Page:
7 Ways to Increase Your Service Business's Profits
Change Your Business Model and Watch Your Profits Soar!
One of the big problems of small service businesses based on one person’s talents or expertise is just that – the business depends on the talents and expertise of just one person.
For product-based businesses, growing profits are comparatively easy; such businesses can expand by exporting and/ or opening more branches, just to give two examples. (See .) But what if you have a service-based business?
There are only so many hours per week one person can work. And you can only raise your hourly or project rate so much before you price yourself right out of the market.
Which means your service business has a profit ceiling – a ceiling that may not allow you to make the income you need.
How can you break through and grow your service business’s profits? The answer is so simple that even Homer Simpson could see it. Change your so that your service business’s profits (and your income) are no longer dependent on you.
Here are seven ways you can do that and make your “solo” service business’s profits soar.
1) Add products.
There is absolutely no written rule anywhere that says a small business has to be a product-based business or a service business. And for many small businesses, selling products that relate to the services they provide is natural.
The carpet cleaners that sell stain remover products. Veterinarians that sell pet food. Look at the businesses around your community and you’ll see examples all over the place. Add the right products and your profits could increase exponentially!
The trick: Be sure to choose products that relate to/complement the services you provide. Selling unrelated products doesn’t work.
2) Hiring and training.
This is another obvious solution that many small service businesses have used successfully. If one person can only make so much money, then x number of people doing the same thing can make significantly more money.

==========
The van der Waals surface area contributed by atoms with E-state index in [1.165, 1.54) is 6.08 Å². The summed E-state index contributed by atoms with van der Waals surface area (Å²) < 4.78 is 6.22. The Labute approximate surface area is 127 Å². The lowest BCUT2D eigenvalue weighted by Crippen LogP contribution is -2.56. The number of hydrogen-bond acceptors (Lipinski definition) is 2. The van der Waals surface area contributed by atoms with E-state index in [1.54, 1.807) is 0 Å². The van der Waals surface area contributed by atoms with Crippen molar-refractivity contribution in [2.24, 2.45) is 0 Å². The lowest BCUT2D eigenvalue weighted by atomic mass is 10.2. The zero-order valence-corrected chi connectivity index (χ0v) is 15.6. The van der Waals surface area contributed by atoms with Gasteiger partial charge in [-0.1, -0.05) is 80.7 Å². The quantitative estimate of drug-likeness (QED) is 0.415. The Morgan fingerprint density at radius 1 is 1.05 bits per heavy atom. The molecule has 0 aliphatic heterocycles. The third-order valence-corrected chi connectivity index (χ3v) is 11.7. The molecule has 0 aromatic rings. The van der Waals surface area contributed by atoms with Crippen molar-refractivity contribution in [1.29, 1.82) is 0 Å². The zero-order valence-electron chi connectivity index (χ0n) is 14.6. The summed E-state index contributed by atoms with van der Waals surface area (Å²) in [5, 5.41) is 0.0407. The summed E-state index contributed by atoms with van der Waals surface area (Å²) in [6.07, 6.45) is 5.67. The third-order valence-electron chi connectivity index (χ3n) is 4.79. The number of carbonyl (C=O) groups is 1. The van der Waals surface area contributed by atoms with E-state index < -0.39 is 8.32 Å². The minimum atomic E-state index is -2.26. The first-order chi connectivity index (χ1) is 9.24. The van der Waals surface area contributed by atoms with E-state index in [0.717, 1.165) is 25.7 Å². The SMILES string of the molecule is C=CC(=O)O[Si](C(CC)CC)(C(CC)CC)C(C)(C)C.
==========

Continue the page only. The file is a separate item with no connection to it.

If the service your business provides can be taught to others or is a talent that can be hired, hiring and/or training can work very well for you. For instance, if you are a designer, you could hire other designers, enabling you to expand your client list. Or think about the carpet cleaner again for a moment. It would be easy for him or her to train employees to provide the same service.
The trick: Never hire without training. Even creative types need to be trained in terms of the house rules and your and standards.
3) Productize your service.
By taking the service you provide and turning it into a product package, you unchain yourself from charging by the hour and relieve clients of their fear of hourly rates stacking up endlessly as a project drags on.
An aspiring might want to have a business consultant for them, for example, but be apprehensive about the expense of paying the consultant by the hour. But paying a flat fee for the consultant’s business plan package makes having the consultant create a plan more attractive and affordable – and gets the consultant a sale she otherwise wouldn’t have had.
Read C.S. Hayden’s Turn Your Services Into a Product to learn more about how you can productize your service.
The trick: Be sure to develop products with your target market in mind – and be sure to thoroughly test them before marketing them.
4) Change your market.
Right now there’s a fuss being made about differential pricing. But differential pricing has existed since the first homo sapiens made a sale; different people have always been willing to pay different prices for the same thing, so there have always been striated markets from low-end to high-end. Walmart and Holt Renfrew both sell clothes but at very different price points.